‘I don’t think, child, you are the best judge of that. Go, and amend.’ And with a displeased look he pointed to the door. My heart swelled with the sense of wrong, and as I reached the door I turned to say another word, but I could not, and only burst into tears.
’There—don’t cry, little Maud—only let us do better for the future. There—there—there has been enough.’
And he kissed my forehead, and gently put me out and closed the door.
In the school-room I took courage, and with some warmth upbraided Madame.
‘Wat wicked cheaile!’ moaned Madame, demurely. ’Read aloud those three—yes, those three chapters of the Bible, my dear Maud.’
There was no special fitness in those particular chapters, and when they were ended she said in a sad tone—
’Now, dear, you must commit to memory this pretty priaire for umility of art.’
It was a long one, and in a state of profound irritation I got through the task.
Mrs. Rusk hated her. She said she stole wine and brandy whenever the opportunity offered—that she was always asking her for such stimulants and pretending pains in her stomach. Here, perhaps, there was exaggeration; but I knew it was true that I had been at different times despatched on that errand and pretext for brandy to Mrs. Rusk, who at last came to her bedside with pills and a mustard blister only, and was hated irrevocably ever after.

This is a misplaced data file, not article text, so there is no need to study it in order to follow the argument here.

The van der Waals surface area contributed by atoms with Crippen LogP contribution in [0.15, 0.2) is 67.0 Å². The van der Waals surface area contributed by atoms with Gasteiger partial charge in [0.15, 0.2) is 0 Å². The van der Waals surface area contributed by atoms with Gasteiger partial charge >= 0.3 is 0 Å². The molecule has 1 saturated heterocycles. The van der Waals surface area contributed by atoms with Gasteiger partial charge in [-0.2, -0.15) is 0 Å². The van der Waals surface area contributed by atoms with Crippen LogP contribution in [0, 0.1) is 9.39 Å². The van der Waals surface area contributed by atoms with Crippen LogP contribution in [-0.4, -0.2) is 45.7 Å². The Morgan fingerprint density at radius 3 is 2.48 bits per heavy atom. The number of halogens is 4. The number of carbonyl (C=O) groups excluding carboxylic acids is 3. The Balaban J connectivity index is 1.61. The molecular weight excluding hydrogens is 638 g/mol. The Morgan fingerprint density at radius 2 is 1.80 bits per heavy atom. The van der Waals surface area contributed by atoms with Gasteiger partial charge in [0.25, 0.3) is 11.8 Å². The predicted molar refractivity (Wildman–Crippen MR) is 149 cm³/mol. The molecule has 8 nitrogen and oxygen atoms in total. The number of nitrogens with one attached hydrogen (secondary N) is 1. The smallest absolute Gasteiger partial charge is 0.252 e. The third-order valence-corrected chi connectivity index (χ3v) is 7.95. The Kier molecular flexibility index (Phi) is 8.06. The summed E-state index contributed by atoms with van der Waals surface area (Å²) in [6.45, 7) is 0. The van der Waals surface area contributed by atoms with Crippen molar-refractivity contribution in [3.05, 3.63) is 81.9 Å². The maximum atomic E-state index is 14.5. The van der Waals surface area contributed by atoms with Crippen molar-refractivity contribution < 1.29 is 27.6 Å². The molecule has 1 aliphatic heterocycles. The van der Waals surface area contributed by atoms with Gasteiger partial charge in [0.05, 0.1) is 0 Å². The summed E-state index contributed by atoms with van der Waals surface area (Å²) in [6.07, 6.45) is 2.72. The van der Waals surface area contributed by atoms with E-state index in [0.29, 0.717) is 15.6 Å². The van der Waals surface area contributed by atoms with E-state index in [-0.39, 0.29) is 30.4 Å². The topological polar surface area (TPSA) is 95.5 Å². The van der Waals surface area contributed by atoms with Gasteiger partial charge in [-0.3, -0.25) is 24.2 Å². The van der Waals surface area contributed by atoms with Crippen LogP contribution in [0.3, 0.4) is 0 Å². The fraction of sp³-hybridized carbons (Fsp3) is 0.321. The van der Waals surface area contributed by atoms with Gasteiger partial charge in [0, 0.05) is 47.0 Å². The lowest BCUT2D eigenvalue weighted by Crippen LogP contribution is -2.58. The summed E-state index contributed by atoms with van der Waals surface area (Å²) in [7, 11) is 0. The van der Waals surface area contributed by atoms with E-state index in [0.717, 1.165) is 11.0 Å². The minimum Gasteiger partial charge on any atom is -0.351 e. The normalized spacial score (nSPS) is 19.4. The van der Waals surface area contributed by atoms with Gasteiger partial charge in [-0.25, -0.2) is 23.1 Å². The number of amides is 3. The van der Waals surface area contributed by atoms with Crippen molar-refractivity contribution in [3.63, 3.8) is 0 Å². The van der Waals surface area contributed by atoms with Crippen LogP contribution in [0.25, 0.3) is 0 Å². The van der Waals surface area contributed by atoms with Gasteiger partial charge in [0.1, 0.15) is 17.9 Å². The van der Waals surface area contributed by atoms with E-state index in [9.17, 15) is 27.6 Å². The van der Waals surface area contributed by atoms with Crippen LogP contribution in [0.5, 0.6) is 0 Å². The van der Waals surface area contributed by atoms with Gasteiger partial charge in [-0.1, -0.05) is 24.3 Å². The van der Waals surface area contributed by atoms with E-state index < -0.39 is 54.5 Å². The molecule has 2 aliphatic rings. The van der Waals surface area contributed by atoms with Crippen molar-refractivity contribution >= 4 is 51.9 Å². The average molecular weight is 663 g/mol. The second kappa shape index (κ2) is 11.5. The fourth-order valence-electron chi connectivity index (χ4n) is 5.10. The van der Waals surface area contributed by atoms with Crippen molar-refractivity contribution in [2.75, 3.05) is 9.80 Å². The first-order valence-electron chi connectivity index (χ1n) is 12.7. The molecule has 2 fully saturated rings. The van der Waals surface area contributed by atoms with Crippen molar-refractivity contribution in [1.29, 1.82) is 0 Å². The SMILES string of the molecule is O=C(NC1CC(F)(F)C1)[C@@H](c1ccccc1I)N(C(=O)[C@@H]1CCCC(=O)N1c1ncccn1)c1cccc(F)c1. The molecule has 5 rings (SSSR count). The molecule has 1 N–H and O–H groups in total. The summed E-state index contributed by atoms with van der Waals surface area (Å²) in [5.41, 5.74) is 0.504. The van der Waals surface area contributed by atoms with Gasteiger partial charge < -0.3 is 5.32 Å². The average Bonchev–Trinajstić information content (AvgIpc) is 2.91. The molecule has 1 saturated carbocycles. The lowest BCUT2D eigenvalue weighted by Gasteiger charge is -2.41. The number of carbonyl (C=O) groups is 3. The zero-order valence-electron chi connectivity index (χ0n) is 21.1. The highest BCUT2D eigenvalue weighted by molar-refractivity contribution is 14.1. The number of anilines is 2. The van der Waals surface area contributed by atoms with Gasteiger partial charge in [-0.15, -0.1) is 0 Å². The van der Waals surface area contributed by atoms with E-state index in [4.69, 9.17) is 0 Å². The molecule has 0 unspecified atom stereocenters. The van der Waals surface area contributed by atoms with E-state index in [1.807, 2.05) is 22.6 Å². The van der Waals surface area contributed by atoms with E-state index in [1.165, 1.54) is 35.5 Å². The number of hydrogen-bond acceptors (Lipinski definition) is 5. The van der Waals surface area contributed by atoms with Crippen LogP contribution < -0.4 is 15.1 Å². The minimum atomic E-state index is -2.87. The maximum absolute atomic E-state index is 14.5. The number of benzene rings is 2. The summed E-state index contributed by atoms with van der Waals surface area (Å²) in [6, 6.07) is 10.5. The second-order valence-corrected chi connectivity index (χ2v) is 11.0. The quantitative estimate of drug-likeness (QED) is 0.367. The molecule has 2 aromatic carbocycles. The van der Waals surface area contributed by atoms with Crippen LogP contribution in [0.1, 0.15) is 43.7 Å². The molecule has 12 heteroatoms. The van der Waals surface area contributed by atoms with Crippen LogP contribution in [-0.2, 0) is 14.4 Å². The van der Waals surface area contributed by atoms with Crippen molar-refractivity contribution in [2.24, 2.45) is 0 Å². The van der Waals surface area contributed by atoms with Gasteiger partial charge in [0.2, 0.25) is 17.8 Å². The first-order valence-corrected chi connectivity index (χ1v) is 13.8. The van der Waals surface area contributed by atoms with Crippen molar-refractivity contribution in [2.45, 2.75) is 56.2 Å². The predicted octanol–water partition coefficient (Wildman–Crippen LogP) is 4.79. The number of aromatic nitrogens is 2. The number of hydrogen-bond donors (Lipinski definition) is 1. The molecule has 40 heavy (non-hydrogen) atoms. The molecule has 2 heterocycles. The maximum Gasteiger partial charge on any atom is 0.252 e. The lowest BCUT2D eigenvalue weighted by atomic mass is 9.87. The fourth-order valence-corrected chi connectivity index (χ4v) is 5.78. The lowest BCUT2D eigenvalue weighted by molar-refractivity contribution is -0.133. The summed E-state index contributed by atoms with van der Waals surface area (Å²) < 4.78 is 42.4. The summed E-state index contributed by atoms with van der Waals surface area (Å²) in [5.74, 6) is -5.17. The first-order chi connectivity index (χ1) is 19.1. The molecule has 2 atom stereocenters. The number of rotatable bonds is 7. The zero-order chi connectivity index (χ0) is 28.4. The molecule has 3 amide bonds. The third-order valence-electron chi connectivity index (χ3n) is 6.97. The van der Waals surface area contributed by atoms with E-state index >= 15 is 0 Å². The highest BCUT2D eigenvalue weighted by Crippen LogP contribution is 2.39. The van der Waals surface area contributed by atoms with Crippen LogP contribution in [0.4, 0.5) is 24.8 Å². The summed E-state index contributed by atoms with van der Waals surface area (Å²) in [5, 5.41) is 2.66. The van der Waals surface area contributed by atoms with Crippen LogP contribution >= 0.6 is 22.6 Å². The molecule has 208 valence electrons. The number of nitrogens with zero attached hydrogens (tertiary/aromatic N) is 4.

I felt all this was done to torture me. But a day is a long time to a child, and they forgive quickly. It was always with a sense of danger that I heard Madame say she must go and see Monsieur Ruthyn in the library, and I think a jealousy of her growing influence was an ingredient in the detestation in which honest Mrs. Rusk held her.
A WALK IN THE WOOD
Two little pieces of by-play in which I detected her confirmed my unpleasant suspicion. From the corner of the gallery I one day saw her, when she thought I was out and all quiet, with her ear at the keyhole of papa’s study, as we used to call the sitting-room next his bed-room. Her eyes were turned in the direction of the stairs, from which only she apprehended surprise. Her great mouth was open, and her eyes absolutely goggled with eagerness. She was devouring all that was passing there. I drew back into the shadow with a kind of disgust and horror. She was transformed into a great gaping reptile. I felt that I could have thrown something at her; but a kind of fear made me recede again toward my room. Indignation, however, quickly returned, and I came back, treading briskly as I did so. When I reached the angle of the gallery again. Madame, I suppose, had heard me, for she was half-way down the stairs.
’Ah, my dear Cheaile, I am so glad to find you, and you are dress to come out. We shall have so pleasant walk.’